Last edited: Dec 7, 2005
  4. Dec 7, 2005 #3


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    I second that.

    About point 1 through 5: take your responsibility. Placing the blaim on someone else is not going to get you anywhere! See what you can do now to make the situation better. I'd advice you to see if you can take on practical work on the subjects, volunteer in a lab or something to apply your knowledge and get motivated to work on stuff again.
  5. Dec 7, 2005 #4
    Sounds like you could use a good peer tutor too, someone who has the qualities you wish to learn. Like note taking and study skills.
    It seems your well aware of yourself, yet lack the desire to push yourself harder. Make it happen, you half to take charge of your life. Where ever you end up in life, is pretty much where YOU have chosen to be. Make your choices wisely.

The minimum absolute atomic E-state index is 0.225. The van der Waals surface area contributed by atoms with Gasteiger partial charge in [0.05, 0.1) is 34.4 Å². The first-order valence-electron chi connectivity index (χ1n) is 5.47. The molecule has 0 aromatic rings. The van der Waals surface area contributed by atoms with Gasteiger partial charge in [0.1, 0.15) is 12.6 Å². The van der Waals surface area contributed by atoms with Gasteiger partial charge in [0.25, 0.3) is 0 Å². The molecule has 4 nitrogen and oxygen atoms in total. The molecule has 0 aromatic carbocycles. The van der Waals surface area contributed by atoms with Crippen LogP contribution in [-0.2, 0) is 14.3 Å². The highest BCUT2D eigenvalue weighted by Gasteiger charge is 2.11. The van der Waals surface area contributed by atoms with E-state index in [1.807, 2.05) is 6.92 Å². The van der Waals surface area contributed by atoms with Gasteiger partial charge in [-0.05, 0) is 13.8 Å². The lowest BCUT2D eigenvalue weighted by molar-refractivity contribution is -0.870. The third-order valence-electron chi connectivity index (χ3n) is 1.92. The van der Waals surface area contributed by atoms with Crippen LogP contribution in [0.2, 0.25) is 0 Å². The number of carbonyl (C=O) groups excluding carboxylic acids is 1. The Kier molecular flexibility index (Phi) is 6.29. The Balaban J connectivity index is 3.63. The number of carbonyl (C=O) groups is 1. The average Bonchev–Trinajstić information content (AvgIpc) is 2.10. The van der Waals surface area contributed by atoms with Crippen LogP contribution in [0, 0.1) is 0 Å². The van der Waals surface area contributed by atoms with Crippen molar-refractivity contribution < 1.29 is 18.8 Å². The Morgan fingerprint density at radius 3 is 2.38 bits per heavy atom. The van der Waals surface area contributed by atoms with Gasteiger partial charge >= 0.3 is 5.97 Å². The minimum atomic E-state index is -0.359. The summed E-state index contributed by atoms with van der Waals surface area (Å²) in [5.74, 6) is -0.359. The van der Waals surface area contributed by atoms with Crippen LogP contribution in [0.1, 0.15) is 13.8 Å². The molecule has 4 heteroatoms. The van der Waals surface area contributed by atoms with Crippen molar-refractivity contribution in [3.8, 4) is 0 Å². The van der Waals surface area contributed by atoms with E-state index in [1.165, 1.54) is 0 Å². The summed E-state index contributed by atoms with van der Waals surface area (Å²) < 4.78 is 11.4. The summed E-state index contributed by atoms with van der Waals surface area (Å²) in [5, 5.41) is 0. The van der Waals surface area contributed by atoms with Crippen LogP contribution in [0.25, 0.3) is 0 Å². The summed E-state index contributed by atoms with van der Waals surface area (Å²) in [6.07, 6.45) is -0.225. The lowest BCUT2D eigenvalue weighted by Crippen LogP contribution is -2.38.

6. Dec 7, 2005 #5


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    I would echo the advice of Gabrielle, Monique and hypatia, but add - you have identified the problems, now think about solutions.

    That's 2.5 years away, so there is plenty of time to correct the current situation. Also, at the very least, one can go to a junior college then transfer to a 4 year program, assuming one is not accepted to a univesity which offers 4-yr programs. So put that concern aside for now.
  7. Dec 7, 2005 #6